Can you give TLT readers a definition of reading fluency?

Sure. The definition is what makes it a bit more complex than it needs to be. It’s actually made up of two sub-competencies: the first is automaticity and word recognition. This is something that Dr. Samuels talked about. A reader recognizes words so effortlessly that minimal mental effort is put into decoding the words. I often say to my classes when I teach a course on phonics, the goal of phonics instruction is to get students not to use it. If you have to use phonics when you’re reading, sounding out every third or fourth word, you can do it, but there’s a price to be paid. The price is you’re using too much of that mental energy for a lower-level task than what’s meant to be for comprehension. So that’s one. And you develop that automaticity through lots and lots of practice. The other side of it is this thing called prosody, or expression. Now I think about someone who is a fluent speaker, it’s not somebody who reads fast, it’s somebody who uses their voice to make meaning. They get loud and soft and fast and slow. They add dramatic pauses, and all those things add to the meaning of the text they’re reading. And how do we develop prosody? Again, through practice; it’s the best way. Hear expressive reading and then try to emulate it on your own, through your own practice. That’s where this notion of repeated readings comes in. You don’t mind if I go off on a tangent here do you?

It’s perfectly fine!

We recognize in our schools today that repeated reading is very valuable. But because the way we measure it, when we measure automaticity, which is the speed of reading, many repeated reading exercises are aimed at getting kids to read fast, which I think is not terribly authentic. When you keep in mind this notion of prosody, then repeated readings can be much more authentic, rather than practicing something for the purpose of reading it fast, you’re practicing it for the purpose of being able to read it in an expressive, meaningful voice. And of course, that begs the question: Are there certain texts that are meant to be read out loud in an expressive and meaningful voice? That is what led me to poetry, song lyrics, reader’s theater scripts, and things such as that. Things that we used to do a lot of in school, and we don’t seem to do nearly as much now. It’s those two things: prosody and automaticity, and they seem so dissimilar to one another, one is about reading effortlessly and the other is reading with expression, but they can be brought together into some sort of whole, I guess. People have called fluency sort of the bridge or link between word recognition and phonics at one end and comprehension at the other.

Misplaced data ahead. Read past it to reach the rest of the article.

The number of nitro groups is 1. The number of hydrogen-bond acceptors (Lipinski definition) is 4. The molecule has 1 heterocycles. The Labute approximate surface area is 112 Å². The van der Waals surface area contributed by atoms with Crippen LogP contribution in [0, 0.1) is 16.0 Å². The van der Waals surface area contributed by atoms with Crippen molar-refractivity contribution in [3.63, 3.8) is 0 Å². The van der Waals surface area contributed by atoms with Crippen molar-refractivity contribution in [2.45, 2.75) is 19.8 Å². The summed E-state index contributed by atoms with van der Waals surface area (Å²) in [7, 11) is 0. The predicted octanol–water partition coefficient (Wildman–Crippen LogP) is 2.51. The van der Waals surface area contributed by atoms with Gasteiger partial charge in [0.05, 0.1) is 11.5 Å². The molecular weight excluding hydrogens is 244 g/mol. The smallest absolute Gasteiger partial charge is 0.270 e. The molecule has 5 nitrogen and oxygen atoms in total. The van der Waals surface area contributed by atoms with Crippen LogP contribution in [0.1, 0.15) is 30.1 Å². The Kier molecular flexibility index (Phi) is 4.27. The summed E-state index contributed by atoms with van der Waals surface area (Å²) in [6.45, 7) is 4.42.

Is there a way to measure prosody?

Yeah. You can put kids on a spectrograph and do some analysis there, but what we have found, and Paula Schwanenflugel, who has done some work on this (see Schwanenflugel et al., 2004), recommends that actually teachers just listen to students read and rate their reading along some dimensions on a rubric. Actually, I have one. I developed it with my colleague, Jerry Zutell (see Zutell & Rasinski, 1991). It’s on my website. It’s a multidimensional fluency scale, which looks at four different dimensions of fluency, and then you listen to kids read and rate them on each of those four points. It’s actually been found to be quite reliable and valid. Some studies have been done. Sometimes people say, “Oh you’re just making a subjective judgment,” and indeed you are, but it can be something you can rely on as being a pretty valid estimate of how fluent kids are in their reading.